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Technical Article

A Procedure for the Calculation of Surge Bin Sizes

Written by Elbrond, J. edited by mhd on 1. Nov. 2023
A surge bin between two machines in series has the effect of increasing the total capacity of the system. In the present paper this effect is related to the machines' rates average production and interruption periods and internal availabilities. A procedure has been developed which calculates the total capacity as a function of these parameters and of the live volume of the intermediate surge bin. This procedure substitutes the rule of thumb of "so and so many hours of surge" and provides the engineer with a tool for finding appropriate dimensions of surge bins.

The transporting machinery in the mineral industry is characterized by a rather high degree of variability. The machines' physical availabilities are low compared with those of other industries. This is due to the impact of the ore which causes high wear and frequent breakdowns. The flow rate of the ore is variable due to its physical properties in combination with the capability of the machinery to deliver and to receive the ore as it moves from one machine to the next.

Surge bins and piles in an ore production and transportation system have the function of separating machines in series by means of volumes which are filled and emptied, and which thus protect the machines in series from each others' breakdowns and flow rate variations.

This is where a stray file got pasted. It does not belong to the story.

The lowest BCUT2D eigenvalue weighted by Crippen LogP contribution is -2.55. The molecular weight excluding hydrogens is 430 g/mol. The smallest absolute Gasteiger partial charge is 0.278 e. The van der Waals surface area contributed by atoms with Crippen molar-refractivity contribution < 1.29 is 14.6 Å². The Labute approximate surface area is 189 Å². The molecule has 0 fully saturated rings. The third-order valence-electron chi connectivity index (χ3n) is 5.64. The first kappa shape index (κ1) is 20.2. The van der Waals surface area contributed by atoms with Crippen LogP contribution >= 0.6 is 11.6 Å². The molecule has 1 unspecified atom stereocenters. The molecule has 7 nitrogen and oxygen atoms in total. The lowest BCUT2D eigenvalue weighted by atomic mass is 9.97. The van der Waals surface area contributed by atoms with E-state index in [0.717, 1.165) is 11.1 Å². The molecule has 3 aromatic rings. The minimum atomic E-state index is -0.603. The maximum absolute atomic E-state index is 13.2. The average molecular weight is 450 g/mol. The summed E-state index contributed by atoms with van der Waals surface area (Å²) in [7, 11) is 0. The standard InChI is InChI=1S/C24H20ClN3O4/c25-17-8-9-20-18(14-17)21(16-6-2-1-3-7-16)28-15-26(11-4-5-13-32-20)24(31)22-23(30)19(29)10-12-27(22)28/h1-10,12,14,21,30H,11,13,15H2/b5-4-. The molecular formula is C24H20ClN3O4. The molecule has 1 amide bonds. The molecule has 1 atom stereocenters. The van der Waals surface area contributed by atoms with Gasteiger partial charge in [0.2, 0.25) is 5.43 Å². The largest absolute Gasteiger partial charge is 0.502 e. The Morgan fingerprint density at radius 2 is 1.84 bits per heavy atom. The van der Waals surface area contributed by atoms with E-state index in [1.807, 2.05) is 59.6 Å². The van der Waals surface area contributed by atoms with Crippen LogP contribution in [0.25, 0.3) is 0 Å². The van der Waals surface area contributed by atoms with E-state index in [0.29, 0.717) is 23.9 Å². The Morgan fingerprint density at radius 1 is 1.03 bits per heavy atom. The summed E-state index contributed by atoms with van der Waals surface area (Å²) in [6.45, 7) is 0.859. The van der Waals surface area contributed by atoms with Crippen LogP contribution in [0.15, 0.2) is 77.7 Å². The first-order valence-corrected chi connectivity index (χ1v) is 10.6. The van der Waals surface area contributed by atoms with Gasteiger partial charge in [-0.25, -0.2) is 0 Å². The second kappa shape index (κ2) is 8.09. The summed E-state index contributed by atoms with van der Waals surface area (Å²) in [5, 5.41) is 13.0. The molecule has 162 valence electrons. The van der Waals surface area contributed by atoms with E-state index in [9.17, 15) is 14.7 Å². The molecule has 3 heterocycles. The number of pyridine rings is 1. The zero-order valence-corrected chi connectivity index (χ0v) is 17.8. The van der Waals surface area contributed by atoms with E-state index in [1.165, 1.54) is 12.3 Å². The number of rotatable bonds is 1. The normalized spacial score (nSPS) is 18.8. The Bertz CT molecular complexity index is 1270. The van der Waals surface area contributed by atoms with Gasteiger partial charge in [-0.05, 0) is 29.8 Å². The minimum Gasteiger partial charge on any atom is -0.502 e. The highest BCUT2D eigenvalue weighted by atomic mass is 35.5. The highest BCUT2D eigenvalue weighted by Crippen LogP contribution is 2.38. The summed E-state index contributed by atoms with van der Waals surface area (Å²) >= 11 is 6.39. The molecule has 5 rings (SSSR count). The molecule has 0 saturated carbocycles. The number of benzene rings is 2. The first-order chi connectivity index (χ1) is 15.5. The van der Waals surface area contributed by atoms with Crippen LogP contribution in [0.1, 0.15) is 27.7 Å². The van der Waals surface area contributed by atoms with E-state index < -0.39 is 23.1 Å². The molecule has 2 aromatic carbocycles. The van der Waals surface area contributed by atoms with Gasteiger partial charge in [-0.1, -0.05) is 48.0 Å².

In an ore production and transportation system there are typically 3-5 locations where surge bins or piles are installed between machines or machine systems from the mining front through to the expedition of the final product to the customer. In an underground operation there are orepasses between the production levels and the haulage level (Fig. 1 ). These orepasses, apart from conducting the ore also act as surge bins. If the ore is hoisted by skip it would be crushed and held in a surge bin waiting to be fed into the measuring bin before the skip. At the top of the skip hoist a surge bin would hold the ore before it is fed to the further processing. If the ore is hoisted in cars, the tracks on the haulage level ahead of the hoist and the cars would together act as a surge. On the surface the cars would be dumped into bins holding the ore before further processing. In an open pit mine operated by shovels and trucks there might be a surge pile ahead of the crusher and a bin under the crusher holding the ore which is then fed to screening and secondary crushing and possibly to further screening and tertiary crushing (Fig. 2). Between these steps there would be surge bins.

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